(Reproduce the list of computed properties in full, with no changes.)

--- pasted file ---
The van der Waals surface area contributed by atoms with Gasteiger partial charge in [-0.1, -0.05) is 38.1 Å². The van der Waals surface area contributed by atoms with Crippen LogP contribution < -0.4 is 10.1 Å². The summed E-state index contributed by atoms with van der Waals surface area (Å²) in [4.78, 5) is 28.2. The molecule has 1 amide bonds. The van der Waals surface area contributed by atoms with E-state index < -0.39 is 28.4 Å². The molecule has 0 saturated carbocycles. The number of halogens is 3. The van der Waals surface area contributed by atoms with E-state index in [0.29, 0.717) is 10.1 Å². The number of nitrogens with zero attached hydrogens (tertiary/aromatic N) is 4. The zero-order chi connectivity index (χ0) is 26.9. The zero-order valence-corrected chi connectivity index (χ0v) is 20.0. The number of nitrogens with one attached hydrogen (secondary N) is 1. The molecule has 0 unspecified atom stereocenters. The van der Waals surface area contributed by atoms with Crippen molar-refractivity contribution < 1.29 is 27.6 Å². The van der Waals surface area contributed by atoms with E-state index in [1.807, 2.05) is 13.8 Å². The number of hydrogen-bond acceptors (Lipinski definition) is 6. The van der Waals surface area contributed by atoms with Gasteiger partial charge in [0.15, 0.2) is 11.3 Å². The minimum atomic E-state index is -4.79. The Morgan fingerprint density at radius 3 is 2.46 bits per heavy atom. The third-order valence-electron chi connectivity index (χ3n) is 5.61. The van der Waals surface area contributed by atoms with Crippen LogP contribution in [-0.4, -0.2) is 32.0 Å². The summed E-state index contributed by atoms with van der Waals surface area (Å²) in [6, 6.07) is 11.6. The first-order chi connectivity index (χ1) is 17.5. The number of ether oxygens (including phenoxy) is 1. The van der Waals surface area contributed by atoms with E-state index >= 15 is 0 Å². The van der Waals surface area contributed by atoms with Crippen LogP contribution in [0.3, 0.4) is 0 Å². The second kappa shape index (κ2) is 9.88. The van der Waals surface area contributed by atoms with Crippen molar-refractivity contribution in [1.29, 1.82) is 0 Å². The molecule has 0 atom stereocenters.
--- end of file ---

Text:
The van der Waals surface area contributed by atoms with Gasteiger partial charge in [-0.1, -0.05) is 38.1 Å². The van der Waals surface area contributed by atoms with Crippen LogP contribution < -0.4 is 10.1 Å². The summed E-state index contributed by atoms with van der Waals surface area (Å²) in [4.78, 5) is 28.2. The molecule has 1 amide bonds. The van der Waals surface area contributed by atoms with E-state index < -0.39 is 28.4 Å². The molecule has 0 saturated carbocycles. The number of halogens is 3. The van der Waals surface area contributed by atoms with E-state index in [0.29, 0.717) is 10.1 Å². The number of nitrogens with zero attached hydrogens (tertiary/aromatic N) is 4. The zero-order chi connectivity index (χ0) is 26.9. The zero-order valence-corrected chi connectivity index (χ0v) is 20.0. The number of nitrogens with one attached hydrogen (secondary N) is 1. The molecule has 0 unspecified atom stereocenters. The van der Waals surface area contributed by atoms with Crippen molar-refractivity contribution < 1.29 is 27.6 Å². The van der Waals surface area contributed by atoms with E-state index in [1.807, 2.05) is 13.8 Å². The number of hydrogen-bond acceptors (Lipinski definition) is 6. The van der Waals surface area contributed by atoms with Gasteiger partial charge in [0.15, 0.2) is 11.3 Å². The minimum atomic E-state index is -4.79. The Morgan fingerprint density at radius 3 is 2.46 bits per heavy atom. The third-order valence-electron chi connectivity index (χ3n) is 5.61. The van der Waals surface area contributed by atoms with Crippen LogP contribution in [-0.4, -0.2) is 32.0 Å². The summed E-state index contributed by atoms with van der Waals surface area (Å²) in [6, 6.07) is 11.6. The first-order chi connectivity index (χ1) is 17.5. The number of ether oxygens (including phenoxy) is 1. The van der Waals surface area contributed by atoms with E-state index >= 15 is 0 Å². The van der Waals surface area contributed by atoms with Crippen LogP contribution in [0.3, 0.4) is 0 Å². The second kappa shape index (κ2) is 9.88. The van der Waals surface area contributed by atoms with Crippen molar-refractivity contribution in [1.29, 1.82) is 0 Å². The molecule has 0 atom stereocenters.